I do not have the information necessary to judge how fast or when isolation can be eased. I not think anyone does except the public health professionals.
However, I do think that the "opening the economy" frame is a weird one for labour to take on. The "economy" is pretty open right now. There are plenty of people working, selling, buying, trading, etc.. Even people at home are purchasing things, producing things, and looking after each other – all of which take work and money – things that make up the "economy".
Instead, the real question for labour is more along the lines of:
- What protections and change in the workplace are necessary to avoid transmission of the disease at work and getting to and from work?
- Who is going to fund this changes?
- Who is going to regulate those protections?
- Who pays if there is failure?
We can slowly end isolation as conditions improve. But, we must keep in mind:
- Contact tracing – by professionals aided or not by mobile tracing technology – is not a cure-all. It doesn't stop people in frontline services coming into contact with sick people. It simply limits the movements of people who have been tested and confirmed sick – and those they may have infected. So, it relies on massive valid testing, low-levels of infection rates, and limiting general infection rates.
- We must work to counter any suggestions that contact tracing is a simple solution to opening without all the other measures protection being implemented. This is especially the case around the mobile "app based" contact tracing.
- Clearly defined sick days are needed for those who are in isolation from either being sick or coming into contact with someone who is sick. We must remember that "the virus" is attached to people and those people must be cared for and not be worse off if they are unable to work. This will be difficult for front-line workers, but extra difficult for those contract workers who are unable to apply and get contracts. Income replacement, work replacement, and protection of returning to your employment after enforced isolation is necessary, but not an easy problem to solve.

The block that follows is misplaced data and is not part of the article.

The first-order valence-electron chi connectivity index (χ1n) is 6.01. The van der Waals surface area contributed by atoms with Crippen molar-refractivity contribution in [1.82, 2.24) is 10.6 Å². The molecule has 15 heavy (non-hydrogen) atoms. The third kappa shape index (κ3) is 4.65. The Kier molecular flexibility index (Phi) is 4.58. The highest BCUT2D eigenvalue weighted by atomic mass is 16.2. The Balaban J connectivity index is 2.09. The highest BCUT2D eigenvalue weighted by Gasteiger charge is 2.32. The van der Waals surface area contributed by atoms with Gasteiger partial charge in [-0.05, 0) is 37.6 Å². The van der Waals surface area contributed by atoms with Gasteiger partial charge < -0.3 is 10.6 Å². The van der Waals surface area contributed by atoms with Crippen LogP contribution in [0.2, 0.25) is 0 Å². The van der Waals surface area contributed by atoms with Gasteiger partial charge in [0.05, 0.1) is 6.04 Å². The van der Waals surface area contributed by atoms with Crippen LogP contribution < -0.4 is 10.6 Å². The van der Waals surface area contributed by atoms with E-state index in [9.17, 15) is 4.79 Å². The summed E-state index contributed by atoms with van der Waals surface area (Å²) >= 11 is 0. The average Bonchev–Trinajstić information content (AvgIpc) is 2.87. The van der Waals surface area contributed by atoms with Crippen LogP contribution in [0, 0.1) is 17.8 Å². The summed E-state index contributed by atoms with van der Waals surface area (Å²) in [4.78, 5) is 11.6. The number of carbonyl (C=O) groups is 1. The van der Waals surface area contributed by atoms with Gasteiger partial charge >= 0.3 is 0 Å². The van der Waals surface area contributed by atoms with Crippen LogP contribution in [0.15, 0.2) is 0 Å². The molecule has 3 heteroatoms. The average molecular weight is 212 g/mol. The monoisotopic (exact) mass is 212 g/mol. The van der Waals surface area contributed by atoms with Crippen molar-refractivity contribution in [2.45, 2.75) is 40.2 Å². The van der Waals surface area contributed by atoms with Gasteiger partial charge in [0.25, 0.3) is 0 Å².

- The costs of all of these supports need to be borne more fairly than the current tax system can provide. Labour must be proposing large scale changes – many of which we have proposed for decades.
- Labour's job is to protect workers. The "economy" is not a thing by itself. What business means when they say "economy" is profit generation and they need us to work for them to get profits. This has been made very clear from the shutdown. The focus must be to protect workers, not profits.
- The left is going to have to start demanding that a safe economy is one with more care work, more investment in protections, and less precarious employment. This means increased public ownership, public employment, bolstering existing and new social safety net programs, and public regulations.
Respirators and other things for sick people are important, but are not the main issue for labour. Labour's focus is on protecting workers so they do not get sick in the first place. This means more cleaners, readily available personal protective equipment, care workers being protected with the correct equipment, masks in public spaces, and cleanliness levels high above current levels are necessary to end and/or avoid isolation and closures.
And, this is all necessary to not have another spike in infections.
We must also extend additional protections to workplaces that cram people together. That means unionization and protections and regulation for all who work in factories and food processing facilities.
The line is: protections for people before profit.